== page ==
For 2013, oil and gas seem to be the "in" resource in Australia, while iron ore and coal are "out." Even Gina Rinehart, Australia's richest person, is jumping into the oil bandwagon by investing $4.25 million in Lakes Oil (ASX: LKO) by purchasing the company's unsecured notes.
The bulk of the $6.3 million notes issued by Lake Oil were bought by a subsidiary of Hancock Prospecting, owned by Ms Rinehart, Lake Oil reported to the Australian Stock Exchange on Tuesday.
With the buy-in, the unnamed subsidiary would hold a majority 18.6 per cent stake in the company which is searching for gas in the Gippsland basin. It is near the Bass Strait oilfields where BHP Billiton, ExxonMobil and other major oil and gas firms are searching for more of the precious resource.
Ms Rinehart's foray into the oil business came just a week after Linc Energy reported the discovery of a potential vast amount of oil and gas reserves at the Arckaringa Basin in South Australia at a volume that could further boost Australia's economy slowed down by the lower prices of top export commodities such as iron ore and coal in the middle part of 2012.
Ms Rinehart's initial venture into the oil and gas sector also comes months after her unsuccessful bid to have more influence in Fairfax Media board. Ensuring she would have more voice in Lake Oil, among the conditions of her buy-in is the appointed of known climate change skeptic and Hancock Prospecting director, Professor Ian Plimer, as non-executive director of Lake Oil.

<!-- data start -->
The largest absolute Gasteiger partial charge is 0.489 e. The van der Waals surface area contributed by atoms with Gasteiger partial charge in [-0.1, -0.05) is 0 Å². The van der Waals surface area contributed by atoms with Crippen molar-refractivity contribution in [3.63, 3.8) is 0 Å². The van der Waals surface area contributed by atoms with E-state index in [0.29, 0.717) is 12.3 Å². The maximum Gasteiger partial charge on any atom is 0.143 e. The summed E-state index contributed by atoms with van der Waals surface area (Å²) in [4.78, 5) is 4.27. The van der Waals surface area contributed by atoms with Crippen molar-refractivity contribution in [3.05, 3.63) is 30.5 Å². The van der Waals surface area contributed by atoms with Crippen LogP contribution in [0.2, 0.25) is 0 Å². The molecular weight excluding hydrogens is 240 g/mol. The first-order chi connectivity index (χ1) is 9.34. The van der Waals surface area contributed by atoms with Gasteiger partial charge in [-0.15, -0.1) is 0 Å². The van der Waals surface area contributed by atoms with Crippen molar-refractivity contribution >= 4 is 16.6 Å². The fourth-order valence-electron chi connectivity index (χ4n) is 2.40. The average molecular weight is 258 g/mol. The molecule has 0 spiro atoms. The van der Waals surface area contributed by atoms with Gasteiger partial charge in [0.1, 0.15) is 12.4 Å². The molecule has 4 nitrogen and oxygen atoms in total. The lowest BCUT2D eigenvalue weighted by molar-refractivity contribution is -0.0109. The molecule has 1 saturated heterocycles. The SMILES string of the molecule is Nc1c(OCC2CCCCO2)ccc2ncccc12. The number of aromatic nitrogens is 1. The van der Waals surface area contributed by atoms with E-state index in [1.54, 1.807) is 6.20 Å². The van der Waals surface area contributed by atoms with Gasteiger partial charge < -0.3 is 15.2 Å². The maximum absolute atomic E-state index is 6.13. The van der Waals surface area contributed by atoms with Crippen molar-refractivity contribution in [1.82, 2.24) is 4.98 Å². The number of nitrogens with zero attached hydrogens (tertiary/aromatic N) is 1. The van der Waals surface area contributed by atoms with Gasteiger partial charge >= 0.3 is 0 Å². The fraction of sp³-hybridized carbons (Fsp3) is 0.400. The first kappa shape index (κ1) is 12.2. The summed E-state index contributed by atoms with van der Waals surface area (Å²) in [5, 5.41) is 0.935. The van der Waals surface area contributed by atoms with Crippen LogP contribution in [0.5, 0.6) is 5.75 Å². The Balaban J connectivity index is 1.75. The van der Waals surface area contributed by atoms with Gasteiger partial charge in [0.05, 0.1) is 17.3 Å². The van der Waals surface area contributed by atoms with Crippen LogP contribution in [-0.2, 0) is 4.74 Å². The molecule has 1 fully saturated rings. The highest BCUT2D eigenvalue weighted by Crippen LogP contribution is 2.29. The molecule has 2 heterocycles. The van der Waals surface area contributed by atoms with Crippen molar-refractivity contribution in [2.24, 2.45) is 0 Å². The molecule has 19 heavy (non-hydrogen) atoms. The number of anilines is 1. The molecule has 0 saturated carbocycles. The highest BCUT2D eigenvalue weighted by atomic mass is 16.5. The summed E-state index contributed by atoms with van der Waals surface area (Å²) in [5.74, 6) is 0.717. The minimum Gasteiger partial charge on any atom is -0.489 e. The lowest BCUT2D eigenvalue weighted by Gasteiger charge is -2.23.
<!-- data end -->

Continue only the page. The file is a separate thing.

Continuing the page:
Lakes Oil Chairman Robert Annells said the company is an unconventional oil and gas firm, and the oldest of its kind still operating in Australia.
Lakes Oil suffered in 2012 an A$4.91 million shortfall in is capital raising, but Ms Rinehart's entry boosted the energy firm's capitalisation by 50 per cent to A$41.6 million.
Also on Tuesday, Lakes Oil share prices rose 25 per cent or 0.1 of a cent in the afternoon trade on news of Ms Rinehart's buy-in.